by Sheldon R. Reich, CYBRA Corporation
As stated in Not Just for Retailers, sooner or later you'll be supplying RFID-tagged merchandise to your retail customers who are seeing strong benefits with RFID from the DC to the back room and selling floor. Here are more ways that every RBO (Retail Brand Owner) can also benefit from RFID and can turn the cost of an EPC (Electronic Product Code) retail compliance mandate into a supply chain enhancing investment.
At the recent RVCF Fall Conference in Scottsdale, a number of leading retailers and brand owners we met with discussed their plans for implementing RFID. The retailers are adding product categories and rapidly expanding their RFID compliance mandates. In short, it's full speed ahead.
Some brand owners are shipping goods with EPC-compliant RFID tags, but not taking advantage of any of the benefits the technology offers. An even larger number of brand owners came to our booth in the exhibit hall with RFID questions and concerns such as "How do we begin?" and "How do we justify the cost of investing in RFID infrastructure?"
ROI Begins with Reducing Chargebacks
To help customers quantify the ROI (Return on Investment) of RFID, we asked the brand representatives if they would share the size of the chargebacks they are assessed. We were amazed at the costs these brands are shouldering. The chargebacks ranged from tens of thousands of dollars to millions of dollars for the largest brand owners. There are lots of reasons shipments are charged back – merchandising issues, compliance marking errors, etc. – but packing and shipment errors are easily addressed with RFID technology and anything the brand can do to lower the chargebacks directly impacts the bottom line. Just by reducing chargebacks alone, an RFID system will quickly pay for itself.
Start with a Pilot then Scale
If only a portion of your stock needs to be tagged, you can begin by tagging merchandise in your DC. Typically this is done at a VAS (Value Added Station). What is the equipment required? An RFID printer can print and encode EPC labels to affix to those products shipping to the mandating customer. Add a mobile computer with RFID and you can start to take advantage of such labor savers as RFID cycle counting and RFID pack and ship validation. This will give you a taste of the benefits of RFID. As you tag more and more merchandise an investment in fixed RFID infrastructure such as dock door portals and RFID-enabled MHE (Material Handling Equipment) will give you even more bang for the buck. As you roll out more RFID enabled processes, the investment made to comply with your customer mandates will immediately begin to reduce chargebacks, and lower labor costs as you process more shipments with more accuracy in less time.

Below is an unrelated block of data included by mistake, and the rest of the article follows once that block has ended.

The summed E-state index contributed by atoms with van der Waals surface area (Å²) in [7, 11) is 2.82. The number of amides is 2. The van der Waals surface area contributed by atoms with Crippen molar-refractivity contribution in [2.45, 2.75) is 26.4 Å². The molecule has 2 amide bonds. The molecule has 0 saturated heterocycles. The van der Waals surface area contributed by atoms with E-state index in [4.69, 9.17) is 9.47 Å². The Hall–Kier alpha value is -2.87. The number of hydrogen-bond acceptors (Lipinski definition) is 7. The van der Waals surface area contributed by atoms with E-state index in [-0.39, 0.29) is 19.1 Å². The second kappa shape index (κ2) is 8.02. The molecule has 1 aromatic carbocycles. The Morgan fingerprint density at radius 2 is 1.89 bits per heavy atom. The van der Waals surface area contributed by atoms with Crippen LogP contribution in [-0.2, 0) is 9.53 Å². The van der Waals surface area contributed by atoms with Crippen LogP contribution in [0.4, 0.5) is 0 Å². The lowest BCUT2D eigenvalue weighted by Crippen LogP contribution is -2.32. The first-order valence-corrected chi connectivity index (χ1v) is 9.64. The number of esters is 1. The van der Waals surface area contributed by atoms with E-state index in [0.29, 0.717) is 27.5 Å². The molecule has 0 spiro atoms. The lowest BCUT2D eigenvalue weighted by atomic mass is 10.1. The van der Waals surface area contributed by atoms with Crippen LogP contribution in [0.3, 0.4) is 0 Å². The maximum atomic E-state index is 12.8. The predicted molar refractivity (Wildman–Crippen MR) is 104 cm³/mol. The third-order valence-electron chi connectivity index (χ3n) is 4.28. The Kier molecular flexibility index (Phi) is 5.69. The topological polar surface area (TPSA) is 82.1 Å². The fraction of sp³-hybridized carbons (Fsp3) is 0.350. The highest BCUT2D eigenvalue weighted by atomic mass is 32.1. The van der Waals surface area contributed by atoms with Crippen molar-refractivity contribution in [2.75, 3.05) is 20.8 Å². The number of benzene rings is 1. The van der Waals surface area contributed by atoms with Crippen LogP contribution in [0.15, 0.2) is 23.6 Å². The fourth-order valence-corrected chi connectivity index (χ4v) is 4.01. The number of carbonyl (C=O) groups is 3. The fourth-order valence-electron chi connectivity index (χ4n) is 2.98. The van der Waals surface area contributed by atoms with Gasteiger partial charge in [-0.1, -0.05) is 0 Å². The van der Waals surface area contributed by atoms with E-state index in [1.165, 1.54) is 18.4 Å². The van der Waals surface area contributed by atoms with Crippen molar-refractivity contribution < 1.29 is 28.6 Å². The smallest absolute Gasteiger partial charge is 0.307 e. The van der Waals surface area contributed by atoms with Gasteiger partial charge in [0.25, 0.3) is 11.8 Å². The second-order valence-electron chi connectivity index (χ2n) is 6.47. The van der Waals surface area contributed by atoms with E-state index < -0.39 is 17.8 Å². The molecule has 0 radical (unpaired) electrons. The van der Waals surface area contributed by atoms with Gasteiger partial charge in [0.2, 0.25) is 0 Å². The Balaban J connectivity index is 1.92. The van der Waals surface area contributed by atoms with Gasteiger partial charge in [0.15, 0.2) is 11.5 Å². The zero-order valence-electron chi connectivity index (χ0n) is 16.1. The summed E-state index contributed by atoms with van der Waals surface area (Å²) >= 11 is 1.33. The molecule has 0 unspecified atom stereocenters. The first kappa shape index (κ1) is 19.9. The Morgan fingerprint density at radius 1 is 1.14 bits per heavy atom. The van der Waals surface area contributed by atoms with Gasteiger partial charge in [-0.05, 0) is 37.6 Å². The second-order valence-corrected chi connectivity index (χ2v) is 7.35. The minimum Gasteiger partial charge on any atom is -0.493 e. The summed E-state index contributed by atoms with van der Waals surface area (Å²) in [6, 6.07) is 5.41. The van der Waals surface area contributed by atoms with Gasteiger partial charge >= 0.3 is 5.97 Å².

The Big Four
As noted in our September article, there are four areas that RFID will give you the greatest impact. Here's how we've helped brand owners use RFID to reduce their supply chain costs:
Receiving – For one customer whose goods are tagged at source, fixed RFID readers on inbound conveyors read the tags of every single item in the carton. The system compares the ASN (Advanced Ship Notice) from the factory and confirms that each carton contains exactly what was ordered. This validation is an audit of every single carton arriving from overseas and it happens in real time without any misreads and without slowing down the receiving line.
Cycle Counting – There's no need to shut the DC for a few days to conduct physical inventory. A small team armed with mobile RFID readers can count inventory in a fraction of the time compared to traditional barcode based methods. Because it is easier and faster to count, you can cycle count more often with greater accuracy.
Packing – By adding fixed RFID readers at each pack station, orders are validated in real time, the packing process is faster with the reduction in product handling and hand barcode scanning, and errors are reduced to zero as operators can be signaled instantly if the wrong item is placed in the carton.
Shipping – By investing in RFID portals at outbound dock doors, you can validate each carton loaded into an outbound trailer and confirm it is going on the right truck. RFID validation can automatically "close" a shipment and act as a trigger for generating an EPOD (Electronic Proof of Delivery) record.
By investing in robust RFID software and infrastructure additional benefits can be reaped. For example, we are helping brand owners track preproduction samples and molds, job tickets and employee applications, reusable pallets and trolleys, and IT assets. Once installed, you'll find dozens of processes that can be quickly and easily enhanced using RFID.
By putting RFID to work inside your four walls, you will reduce the costs of receiving, counting, packing, and shipping goods, and you will be able to pay for the RFID investment with a major reduction in chargebacks.
Sheldon R. Reich is Chief Solution Architect for CYBRA Corporation, the developer of EdgeMagic RFID Platform Software, and MarkMagic Barcode Label, E-Forms and Report Writing software. Sheldon has significant technical knowledge of Auto ID system design, integration, and troubleshooting on a wide range of platforms and has helped hundreds of companies implement Auto-ID systems since 1989. CYBRA and Jamison RFID, the leading manufacturer of RFID portals, are the RFID Sponsors and will be demonstrating their field-proven retail supply chain hardware and software at the RVCF Annual Fall Conference November 8-11 at the JW Marriott Scottsdale Camelback Inn Resort & Spa. Sheldon can be reached at email@example.com or 914-963-6600 ext. 209. Learn more about CYBRA and Jamison RFID at: www.cybra.com and www.jamisonrfid.com
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